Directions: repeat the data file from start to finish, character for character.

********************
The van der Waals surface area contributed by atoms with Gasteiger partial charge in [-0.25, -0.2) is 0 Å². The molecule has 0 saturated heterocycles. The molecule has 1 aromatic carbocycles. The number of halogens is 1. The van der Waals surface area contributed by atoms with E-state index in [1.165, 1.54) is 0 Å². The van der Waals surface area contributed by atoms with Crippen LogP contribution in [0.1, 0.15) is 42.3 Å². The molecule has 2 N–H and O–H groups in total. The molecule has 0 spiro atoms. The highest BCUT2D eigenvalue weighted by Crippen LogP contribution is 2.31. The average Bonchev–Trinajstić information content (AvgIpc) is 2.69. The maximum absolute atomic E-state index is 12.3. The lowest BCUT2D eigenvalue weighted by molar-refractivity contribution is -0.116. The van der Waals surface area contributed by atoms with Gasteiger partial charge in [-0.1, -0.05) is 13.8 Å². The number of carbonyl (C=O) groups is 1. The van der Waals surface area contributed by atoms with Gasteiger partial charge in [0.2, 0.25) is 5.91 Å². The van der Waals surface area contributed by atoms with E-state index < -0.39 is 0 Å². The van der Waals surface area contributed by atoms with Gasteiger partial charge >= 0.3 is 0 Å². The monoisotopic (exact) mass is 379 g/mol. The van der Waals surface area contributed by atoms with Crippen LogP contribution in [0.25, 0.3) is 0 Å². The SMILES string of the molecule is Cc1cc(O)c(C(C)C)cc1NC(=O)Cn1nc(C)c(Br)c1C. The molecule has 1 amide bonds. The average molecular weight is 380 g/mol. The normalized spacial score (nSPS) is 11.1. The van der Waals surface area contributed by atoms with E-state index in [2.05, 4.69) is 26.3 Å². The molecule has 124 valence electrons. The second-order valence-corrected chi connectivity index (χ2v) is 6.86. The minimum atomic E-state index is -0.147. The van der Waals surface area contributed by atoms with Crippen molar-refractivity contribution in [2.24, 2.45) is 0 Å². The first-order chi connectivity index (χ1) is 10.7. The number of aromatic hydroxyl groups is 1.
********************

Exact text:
The van der Waals surface area contributed by atoms with Gasteiger partial charge in [-0.25, -0.2) is 0 Å². The molecule has 0 saturated heterocycles. The molecule has 1 aromatic carbocycles. The number of halogens is 1. The van der Waals surface area contributed by atoms with E-state index in [1.165, 1.54) is 0 Å². The van der Waals surface area contributed by atoms with Crippen LogP contribution in [0.1, 0.15) is 42.3 Å². The molecule has 2 N–H and O–H groups in total. The molecule has 0 spiro atoms. The highest BCUT2D eigenvalue weighted by Crippen LogP contribution is 2.31. The average Bonchev–Trinajstić information content (AvgIpc) is 2.69. The maximum absolute atomic E-state index is 12.3. The lowest BCUT2D eigenvalue weighted by molar-refractivity contribution is -0.116. The van der Waals surface area contributed by atoms with Gasteiger partial charge in [-0.1, -0.05) is 13.8 Å². The number of carbonyl (C=O) groups is 1. The van der Waals surface area contributed by atoms with Gasteiger partial charge in [0.2, 0.25) is 5.91 Å². The van der Waals surface area contributed by atoms with E-state index < -0.39 is 0 Å². The van der Waals surface area contributed by atoms with Gasteiger partial charge >= 0.3 is 0 Å². The monoisotopic (exact) mass is 379 g/mol. The van der Waals surface area contributed by atoms with Crippen LogP contribution in [0.25, 0.3) is 0 Å². The SMILES string of the molecule is Cc1cc(O)c(C(C)C)cc1NC(=O)Cn1nc(C)c(Br)c1C. The molecule has 1 amide bonds. The average molecular weight is 380 g/mol. The normalized spacial score (nSPS) is 11.1. The van der Waals surface area contributed by atoms with E-state index in [2.05, 4.69) is 26.3 Å². The molecule has 124 valence electrons. The second-order valence-corrected chi connectivity index (χ2v) is 6.86. The minimum atomic E-state index is -0.147. The van der Waals surface area contributed by atoms with Crippen molar-refractivity contribution in [2.24, 2.45) is 0 Å². The first-order chi connectivity index (χ1) is 10.7. The number of aromatic hydroxyl groups is 1.